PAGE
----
TRIBUTES have been paid to one of Heworth ARLC’s greatest-ever rugby league products, former Great Britain international Bill Drake, who has died, aged 81, after losing a five-and-a-half-month battle with cancer.

He passed away peacefully at York Hospital on Monday, and among the eulogies for Drake was that of his former Hull team-mate, the legendary Johnny Whiteley.

He said Drake would have been a Super League superstar had he played in the modern era.

York RL statistician and local referee Stuart Evans also described him as a great character – an old-fashioned hard-man on the field yet a gentleman off it.

After his professional playing days — with Hull, Leeds and then home-town club York – Drake was also a well-known landlord at York city centre pubs the Lendal Bridge (now called the Maltings) and the Stonebow (now The Terrace), and the Lighthorseman, in Fulford. He continued playing the game, too, turning out in the old York Interworks tournaments.

Drake and his twin, Jim, both found fame with Hull after starting their rugby-playing days at Heworth. Born in Workington, Cumbria, they moved to York with their family when they were children.

They had both also been promising stars in football, with Bill playing for York City’s reserves before switching codes. His son Steve also played for City reserves as an apprentice pro, and his grandson Sam is currently in City’s under-14s academy.

Drake followed brother Jim to Heworth and likewise followed him in signing for Hull – joining the Black and Whites in late 1952 and making his debut in April 1953 as a winger, soon switching to the back row.

The ‘Terrible Twins’ went on to form part of the legendary pack of forwards that starred for Hull during the 1950s and early 1960s. That pack, which also boasted Whiteley and the late former York boss and director Tommy Harris, was revolutionary in rugby league, coach Roy Francis adopting a fast-running style virtually unknown at that time.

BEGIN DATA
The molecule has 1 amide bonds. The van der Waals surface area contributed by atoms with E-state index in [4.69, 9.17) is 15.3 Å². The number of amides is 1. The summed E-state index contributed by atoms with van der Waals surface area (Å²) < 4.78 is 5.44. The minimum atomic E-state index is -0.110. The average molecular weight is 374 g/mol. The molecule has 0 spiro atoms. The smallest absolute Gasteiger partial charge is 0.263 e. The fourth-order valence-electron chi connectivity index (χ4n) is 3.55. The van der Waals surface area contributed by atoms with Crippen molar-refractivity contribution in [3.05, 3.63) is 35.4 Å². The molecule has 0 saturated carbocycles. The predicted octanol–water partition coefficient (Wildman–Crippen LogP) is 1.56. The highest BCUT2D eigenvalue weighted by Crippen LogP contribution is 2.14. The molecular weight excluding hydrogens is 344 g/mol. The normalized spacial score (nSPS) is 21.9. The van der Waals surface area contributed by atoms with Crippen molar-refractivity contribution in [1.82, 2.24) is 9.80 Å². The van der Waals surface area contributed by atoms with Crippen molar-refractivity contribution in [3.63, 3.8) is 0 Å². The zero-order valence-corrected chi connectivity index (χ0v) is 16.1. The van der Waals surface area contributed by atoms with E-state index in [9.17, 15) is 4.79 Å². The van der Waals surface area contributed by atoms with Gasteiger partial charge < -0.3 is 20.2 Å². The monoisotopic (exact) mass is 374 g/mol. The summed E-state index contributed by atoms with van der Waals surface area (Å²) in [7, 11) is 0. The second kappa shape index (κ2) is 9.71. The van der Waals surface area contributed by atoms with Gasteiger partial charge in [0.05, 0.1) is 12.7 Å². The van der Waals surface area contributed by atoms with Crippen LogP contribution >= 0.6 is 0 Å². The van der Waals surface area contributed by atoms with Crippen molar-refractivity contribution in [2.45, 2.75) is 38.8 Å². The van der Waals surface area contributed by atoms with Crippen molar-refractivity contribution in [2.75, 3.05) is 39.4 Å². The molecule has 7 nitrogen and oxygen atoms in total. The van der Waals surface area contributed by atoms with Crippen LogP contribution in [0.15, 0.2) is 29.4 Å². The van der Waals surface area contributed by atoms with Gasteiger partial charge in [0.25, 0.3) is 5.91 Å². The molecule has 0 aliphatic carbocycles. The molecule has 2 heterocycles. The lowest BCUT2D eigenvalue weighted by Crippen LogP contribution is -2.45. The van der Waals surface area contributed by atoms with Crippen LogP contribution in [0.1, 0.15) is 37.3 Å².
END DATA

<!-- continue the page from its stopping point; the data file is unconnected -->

Whiteley said: “Bill would be sensational in Super League. He was six feet two inches, he was well built, he had great light hands and a tremendous pass and he could run like nothing else.

“He was a bit naughty and had a bit of a bad reputation with other teams, but he was tremendous for us over ten years.”

Drake played 294 times for Hull, scoring 101 tries and 53 goals. He is one of only three forwards in the Airlie Birds’ history to bag a century of tries and his haul of five hat-tricks for the club has been bettered by only three men. He was recently inducted into the club’s Hall of Fame.

He represented his native Cumbria ten times and rugby league historians consider him unlucky to have won only one Great Britain cap, which came in 1962 after he had switched to prop. According to son Steve, Drake himself reckoned he was shunned by GB selectors because of his “naughty” reputation.

In 1963, Drake followed Francis to Leeds, where he made 32 appearances, bagging two tries and three goals.

He then finished his career with home-town club York, making his debut in March 1965 and clocking up 48 appearances in two years, scoring four tries and 16 goals.

“He was a character,” said York stats man Evans of Drake the player. “He wasn’t averse to thumping one or two, shall we say.

“And let’s say he loved the old derbies against Hull KR. He was one of the hard men of the old pack in those days.”

He added: “He played in the Interworks a time or two for the Little John pub – people weren’t too keen to play against him.

“Off the pitch he was a true gentleman. He was a good guy, a smashing bloke.”

Born William Desmond Drake, Bill was often known as Des to many of his York friends. He went on to work as a roads asphalter and later in the building trade, in addition to his time as a landlord.

Twin Jim, who played 243 times for Hull and also won a GB cap, stayed in Hull. He passed away four years ago – coincidentally also on October 8.

Bill leaves behind a widow, Pat, two sons, Steve and Paul, daughters-in-law Jane and Jenny, and grandchildren Sam, Mollie and Freddie.

His funeral will be on Friday, October 19, at 11am, at York Crematorium. All are welcome. The family have asked that donations are made to York Against Cancer.